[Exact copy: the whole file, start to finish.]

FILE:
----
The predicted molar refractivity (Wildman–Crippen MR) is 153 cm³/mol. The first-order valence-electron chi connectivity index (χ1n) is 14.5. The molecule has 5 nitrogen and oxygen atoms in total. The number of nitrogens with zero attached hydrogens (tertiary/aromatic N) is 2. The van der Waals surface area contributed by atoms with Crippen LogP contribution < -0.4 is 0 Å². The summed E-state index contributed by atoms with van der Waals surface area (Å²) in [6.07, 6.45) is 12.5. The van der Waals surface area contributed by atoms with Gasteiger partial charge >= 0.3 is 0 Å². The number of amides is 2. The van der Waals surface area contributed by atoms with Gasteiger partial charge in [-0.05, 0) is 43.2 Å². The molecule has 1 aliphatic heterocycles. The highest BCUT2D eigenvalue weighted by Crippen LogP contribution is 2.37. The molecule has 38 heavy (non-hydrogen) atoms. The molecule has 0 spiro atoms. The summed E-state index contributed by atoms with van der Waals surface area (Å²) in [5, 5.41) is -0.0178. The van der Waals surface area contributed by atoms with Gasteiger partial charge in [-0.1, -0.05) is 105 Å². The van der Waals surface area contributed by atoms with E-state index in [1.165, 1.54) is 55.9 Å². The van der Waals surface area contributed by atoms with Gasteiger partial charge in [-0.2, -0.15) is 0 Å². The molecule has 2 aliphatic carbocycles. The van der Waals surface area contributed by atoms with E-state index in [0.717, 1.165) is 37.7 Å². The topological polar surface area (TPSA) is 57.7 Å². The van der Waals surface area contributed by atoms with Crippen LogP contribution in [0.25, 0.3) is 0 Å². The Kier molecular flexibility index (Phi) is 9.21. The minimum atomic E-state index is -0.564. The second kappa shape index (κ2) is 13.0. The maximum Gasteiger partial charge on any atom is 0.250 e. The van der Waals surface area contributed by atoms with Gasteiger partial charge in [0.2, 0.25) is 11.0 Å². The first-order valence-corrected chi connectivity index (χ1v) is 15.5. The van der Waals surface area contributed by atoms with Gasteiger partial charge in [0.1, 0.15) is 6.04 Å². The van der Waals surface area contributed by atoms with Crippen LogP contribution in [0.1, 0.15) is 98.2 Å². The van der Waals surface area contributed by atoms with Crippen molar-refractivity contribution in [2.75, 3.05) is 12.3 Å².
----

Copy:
The predicted molar refractivity (Wildman–Crippen MR) is 153 cm³/mol. The first-order valence-electron chi connectivity index (χ1n) is 14.5. The molecule has 5 nitrogen and oxygen atoms in total. The number of nitrogens with zero attached hydrogens (tertiary/aromatic N) is 2. The van der Waals surface area contributed by atoms with Crippen LogP contribution < -0.4 is 0 Å². The summed E-state index contributed by atoms with van der Waals surface area (Å²) in [6.07, 6.45) is 12.5. The van der Waals surface area contributed by atoms with Gasteiger partial charge >= 0.3 is 0 Å². The number of amides is 2. The van der Waals surface area contributed by atoms with Gasteiger partial charge in [-0.05, 0) is 43.2 Å². The molecule has 1 aliphatic heterocycles. The highest BCUT2D eigenvalue weighted by Crippen LogP contribution is 2.37. The molecule has 38 heavy (non-hydrogen) atoms. The molecule has 0 spiro atoms. The summed E-state index contributed by atoms with van der Waals surface area (Å²) in [5, 5.41) is -0.0178. The van der Waals surface area contributed by atoms with Gasteiger partial charge in [-0.1, -0.05) is 105 Å². The van der Waals surface area contributed by atoms with E-state index in [1.165, 1.54) is 55.9 Å². The van der Waals surface area contributed by atoms with Gasteiger partial charge in [-0.2, -0.15) is 0 Å². The molecule has 2 aliphatic carbocycles. The van der Waals surface area contributed by atoms with E-state index in [0.717, 1.165) is 37.7 Å². The topological polar surface area (TPSA) is 57.7 Å². The van der Waals surface area contributed by atoms with Crippen LogP contribution in [0.25, 0.3) is 0 Å². The Kier molecular flexibility index (Phi) is 9.21. The minimum atomic E-state index is -0.564. The second kappa shape index (κ2) is 13.0. The maximum Gasteiger partial charge on any atom is 0.250 e. The van der Waals surface area contributed by atoms with Gasteiger partial charge in [0.2, 0.25) is 11.0 Å². The first-order valence-corrected chi connectivity index (χ1v) is 15.5. The van der Waals surface area contributed by atoms with Gasteiger partial charge in [0.1, 0.15) is 6.04 Å². The van der Waals surface area contributed by atoms with Crippen LogP contribution in [0.1, 0.15) is 98.2 Å². The van der Waals surface area contributed by atoms with Crippen molar-refractivity contribution in [2.75, 3.05) is 12.3 Å².